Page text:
Business | The Economist
Annual inflation in the euro zone it fell in November, to 10%. Energy prices also eased slightly, as Europe’s mild autumn curbed demand for heating, reducing the wholesale market for natural gas. These prices have started to rise again, as cooler weather settles in. The average inflation figure masked regional variations. The inflation in Estonia, Latvia and Lithuania is higher than 21%. In Germany it is 11.3%, although that is also down on October. In Finland inflation jumped, to 9%.
The bigger-than-expected fall in inflation sparked speculation about the European Central Bank’s next move interest rates. Before the latest data came out, Christine Lagarde, the ECBThe state president said the bank is “not ready” to raise rates. It meets on December 15.
In America Jerome Powell, chairman of the Federal Reserve, giving a hawkish speech on the fight against inflation, but he also suggested that the central bank would measure the pace of rate hikes when it meets next, on December 14. Stock markets soared.
China the manufacturing purchasing managers’ index fell again in November, to 48, suggesting a deeper contraction in factory activity (above 50 indicates growth). Factory output has been curtailed by lockouts and related protests. The workers’ revolution at the Fox A plant in Zhengzhou, which assembles the iPhone and other devices, could have a positive impact on Apple’s earnings, breaking a streak of 14 consecutive quarters where sales have grow, year after year.
JD.com is reportedly cutting the salaries of 2,000 workers as it moves into a period of slower growth. The Chinese e-commerce giant wants to improve conditions for its lowest-paid workers, following rumors from the government about tech companies not doing enough to tackle inequality.
Lady Luck finally smiled on operators Macau’s big casinos, when the Chinese regional government agreed to extend its licenses to operate for ten years. Hit by covid restrictions and the Chinese government’s increasing opposition to gambling, the casinos, some of which are run by American companies, such as Sands, are betting that the new licenses will bring stability to investors. Their share prices jumped after the news.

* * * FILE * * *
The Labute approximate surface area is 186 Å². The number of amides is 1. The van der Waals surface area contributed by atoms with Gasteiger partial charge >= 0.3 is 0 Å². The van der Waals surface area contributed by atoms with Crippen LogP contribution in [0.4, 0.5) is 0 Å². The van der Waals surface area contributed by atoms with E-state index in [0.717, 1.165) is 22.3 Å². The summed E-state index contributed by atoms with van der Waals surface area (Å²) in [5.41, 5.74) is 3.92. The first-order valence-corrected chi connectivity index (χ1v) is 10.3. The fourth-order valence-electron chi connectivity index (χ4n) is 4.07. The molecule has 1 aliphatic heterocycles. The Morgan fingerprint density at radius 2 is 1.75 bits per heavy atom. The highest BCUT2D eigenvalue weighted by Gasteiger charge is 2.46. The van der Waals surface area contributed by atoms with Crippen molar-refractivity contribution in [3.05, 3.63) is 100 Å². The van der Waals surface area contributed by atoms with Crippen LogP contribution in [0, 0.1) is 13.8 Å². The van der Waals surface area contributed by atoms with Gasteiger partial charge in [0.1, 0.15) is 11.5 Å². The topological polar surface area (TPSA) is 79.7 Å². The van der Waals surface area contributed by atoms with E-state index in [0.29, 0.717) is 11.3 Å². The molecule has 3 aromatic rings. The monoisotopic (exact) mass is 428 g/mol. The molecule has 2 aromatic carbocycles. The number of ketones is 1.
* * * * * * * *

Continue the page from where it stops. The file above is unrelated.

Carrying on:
Flying gray class
Rolls-Royce conducted the world’s first ground test of an aircraft engine modified to run on it green hydrogen created by wind and tide power. Hydrogen-powered planes can help the airline industry cut its emissions, although passenger jets are still years away from entering service. Airbus, which has been aiming to introduce a hydrogen plane by 2035, warned this week that a lack of green hydrogen and related infrastructure could delay its project.
EasyJet published results, and said the summer months had been the “highest rebound” since the covid era. The European airline reported that bookings for holidays this winter were back to normal, and they expected to increase seat capacity from April to September next year.
The fall of FTX it followed back around the cryptocurrency world. BlockFiplatform that offers a range of crypto services, filed for bankruptcy protection announces its “big exposure” FTX through bilateral loans and credit agreements. Genesiscryptocurrency brokerage, reportedly trying to avoid bankruptcy.
HSBC agreed to sell their business in Canada to Royal Bank of Canada, the country’s largest lender, for C$13.5bn ($10bn). This is the largest banking deal ever in Canada. HSBC under pressure from Ping An, a Chinese insurer and its largest shareholder, to focus entirely on its Asian business to boost its stock. It is also closing a quarter of its branches in Britain, its home country.
Nearly 197m Americans shopped over the Thanksgiving weekend, according to the National Retail Federation, more than even pre-pandemic levels. More people shopped online than in-store, although visits to bricks-and-mortar outlets grew by 17% year-on-year, a sign that consumers are settling back into pre-covid behavior . Retailers pray that the rest of the Christmas season will be as merry, and that shoppers haven’t just pushed their spending forward.
Vive les misérables
A French court has ruled that a councilor who was sacked for not being “fun” and avoiding work events he was wrongly dismissed. “Mr T”, as he is named in documents, had the right to “freedom of expression” by not participating in social activities, the court said. Mr T said he felt humiliated by his colleagues’ antics, including excessive drinking and “sex jokes”. The decision is good news for office workers dreading the start of the Christmas party season.